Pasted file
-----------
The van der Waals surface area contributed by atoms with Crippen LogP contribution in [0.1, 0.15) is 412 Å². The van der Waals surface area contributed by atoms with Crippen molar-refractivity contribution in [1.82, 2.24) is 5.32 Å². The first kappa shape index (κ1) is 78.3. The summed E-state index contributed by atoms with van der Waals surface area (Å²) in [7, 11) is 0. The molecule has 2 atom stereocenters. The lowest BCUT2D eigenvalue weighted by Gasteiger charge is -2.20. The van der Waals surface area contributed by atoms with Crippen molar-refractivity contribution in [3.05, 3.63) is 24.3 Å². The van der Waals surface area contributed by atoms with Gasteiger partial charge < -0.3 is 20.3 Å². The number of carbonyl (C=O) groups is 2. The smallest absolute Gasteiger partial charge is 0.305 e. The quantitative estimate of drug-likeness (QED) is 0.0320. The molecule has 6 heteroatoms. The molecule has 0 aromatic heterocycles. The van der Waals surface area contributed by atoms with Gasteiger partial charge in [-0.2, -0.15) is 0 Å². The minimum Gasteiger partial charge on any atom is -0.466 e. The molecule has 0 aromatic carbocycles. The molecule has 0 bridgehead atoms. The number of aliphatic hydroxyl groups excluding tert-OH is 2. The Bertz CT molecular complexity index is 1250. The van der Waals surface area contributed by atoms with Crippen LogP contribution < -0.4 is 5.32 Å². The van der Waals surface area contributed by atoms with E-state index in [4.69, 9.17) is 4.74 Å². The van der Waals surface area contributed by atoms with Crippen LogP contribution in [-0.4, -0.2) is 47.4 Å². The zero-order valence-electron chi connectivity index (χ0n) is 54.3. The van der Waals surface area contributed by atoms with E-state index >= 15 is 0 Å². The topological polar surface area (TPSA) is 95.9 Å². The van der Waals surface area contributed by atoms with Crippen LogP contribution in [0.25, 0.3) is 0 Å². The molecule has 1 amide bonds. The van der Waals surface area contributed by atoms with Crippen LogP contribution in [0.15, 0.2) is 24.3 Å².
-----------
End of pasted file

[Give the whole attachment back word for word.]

The van der Waals surface area contributed by atoms with Crippen LogP contribution in [0.1, 0.15) is 412 Å². The van der Waals surface area contributed by atoms with Crippen molar-refractivity contribution in [1.82, 2.24) is 5.32 Å². The first kappa shape index (κ1) is 78.3. The summed E-state index contributed by atoms with van der Waals surface area (Å²) in [7, 11) is 0. The molecule has 2 atom stereocenters. The lowest BCUT2D eigenvalue weighted by Gasteiger charge is -2.20. The van der Waals surface area contributed by atoms with Crippen molar-refractivity contribution in [3.05, 3.63) is 24.3 Å². The van der Waals surface area contributed by atoms with Gasteiger partial charge < -0.3 is 20.3 Å². The number of carbonyl (C=O) groups is 2. The smallest absolute Gasteiger partial charge is 0.305 e. The quantitative estimate of drug-likeness (QED) is 0.0320. The molecule has 6 heteroatoms. The molecule has 0 aromatic heterocycles. The van der Waals surface area contributed by atoms with Gasteiger partial charge in [-0.2, -0.15) is 0 Å². The minimum Gasteiger partial charge on any atom is -0.466 e. The molecule has 0 aromatic carbocycles. The molecule has 0 bridgehead atoms. The number of aliphatic hydroxyl groups excluding tert-OH is 2. The Bertz CT molecular complexity index is 1250. The van der Waals surface area contributed by atoms with Crippen LogP contribution < -0.4 is 5.32 Å². The van der Waals surface area contributed by atoms with E-state index in [4.69, 9.17) is 4.74 Å². The van der Waals surface area contributed by atoms with Crippen LogP contribution in [-0.4, -0.2) is 47.4 Å². The zero-order valence-electron chi connectivity index (χ0n) is 54.3. The van der Waals surface area contributed by atoms with E-state index >= 15 is 0 Å². The topological polar surface area (TPSA) is 95.9 Å². The van der Waals surface area contributed by atoms with Crippen LogP contribution in [0.25, 0.3) is 0 Å². The molecule has 1 amide bonds. The van der Waals surface area contributed by atoms with Crippen LogP contribution in [0.15, 0.2) is 24.3 Å².